sysConnectionEvent

(exactly like that - capitalization matters). Then click the + button next to it and the above will move into the box above.

5. In the main script area delete whatever is there and type or copy:

function onConnect()
startLogging(true)
end

6. Click 'Save item'.

7. Double click on the 'onConnect' script in the list until it has a green tick next to it.


That's it. Mudlet will now start a log every time you connect. It will display the location of the logfile every time it does so, so that you know where to find it.

[ This Message was edited by: Armand on 10-07-2015 21:06 ]


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kiwijock
cleric

Joined: Dec 04, 2012
Posts: 238
From: Auckland, NZ
Posted: 11-07-2015 06:15   
I'll second most of what Armand says - but another client worth trying is havoc's mudiiclient - as it is written in java it is also cross platform and runs nicely on my Mac, My Linux system (Ubuntu) and also on my (work supplied) Windows 7 box.

I have tried mudlet which is all Armand says, but it just didn't feel 'right' dunno what it was - truly cross platform, and a modern look, it just goes to prove that everyone is different and what works for one isn’t always what works for all.

On the subject of viruses - I would always recommend some form of virus protection for folk who do not have not have a wide experience of computers - and (no offence here Royston) Royston - by his own admission falls into that camp. Using one of the freeware virus products will help catch some of those situations where a less 'savvy' person doesn’t abide by the guidelines Armand gives above - which are all good advice - but lets be honest here - not everyone remembers these things all the time. I've worked in IT for (more years than I care to admit) a long time - and even recently I saw a senior project manager having to get her laptop rebuilt cos she clicked on a pdf that claimed to be from a shipping company who - coincidentally - she was expecting something from - it wasn’t a real pdf - just named as such and of course thats what these spammers / virus spreading bastards pray on!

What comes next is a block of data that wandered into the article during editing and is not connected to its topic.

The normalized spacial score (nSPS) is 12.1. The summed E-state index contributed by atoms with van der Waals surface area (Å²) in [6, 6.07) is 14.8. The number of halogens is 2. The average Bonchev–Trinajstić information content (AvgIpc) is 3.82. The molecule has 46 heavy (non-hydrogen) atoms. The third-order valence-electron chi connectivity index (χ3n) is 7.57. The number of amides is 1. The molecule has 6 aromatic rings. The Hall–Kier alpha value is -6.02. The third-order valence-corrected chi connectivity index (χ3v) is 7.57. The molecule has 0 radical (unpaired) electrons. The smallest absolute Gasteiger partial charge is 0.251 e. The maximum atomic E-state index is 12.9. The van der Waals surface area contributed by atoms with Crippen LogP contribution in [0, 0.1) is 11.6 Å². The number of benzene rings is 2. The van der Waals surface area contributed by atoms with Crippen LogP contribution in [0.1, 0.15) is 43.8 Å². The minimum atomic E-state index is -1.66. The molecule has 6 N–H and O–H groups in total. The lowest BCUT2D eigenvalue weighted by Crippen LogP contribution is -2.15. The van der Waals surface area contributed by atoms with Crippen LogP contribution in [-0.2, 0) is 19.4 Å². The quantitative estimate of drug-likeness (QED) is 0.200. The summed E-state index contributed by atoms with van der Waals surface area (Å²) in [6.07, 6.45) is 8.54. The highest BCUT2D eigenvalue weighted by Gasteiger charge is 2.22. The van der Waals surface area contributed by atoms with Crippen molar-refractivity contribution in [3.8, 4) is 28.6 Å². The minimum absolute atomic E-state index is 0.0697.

Personally I only use Windows at work - our family system is Mac - and I play MUD from Ubuntu
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royston
ranger

Joined: Jul 14, 2007
Posts: 1217
From: Felixstowe, Suffolk.
Posted: 11-07-2015 07:47   
Wow! There is a story that when detectives were doing a search of 10 Rillington Place, Nottinghill Gate in the mid-fifties, they discovered yet another dead body under the floorboards. (Google: John Reginald Christie). It was ten at night and everyone had had a full day. The detective in charge, it is claimed, said ‘Nail back the floorboards, we’ll find this one first thing in the morning’. I felt much the same thing, Armand, when I first read your response late last night. It is now the following morning and I have made a hard copy of all you said and will study it very carefully. I have a clear idea of how much time it takes to write anything and what a short time it takes to read it. This must have taken you several hours. I will study it carefully. Thank you. And thank you Kiwi for your input. I will peruse it with equal attention.

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[ This Message was edited by: royston on 11-07-2015 07:52 ]

[ This Message was edited by: royston on 11-07-2015 07:56 ]


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Armand
explorer

Joined: Nov 20, 2006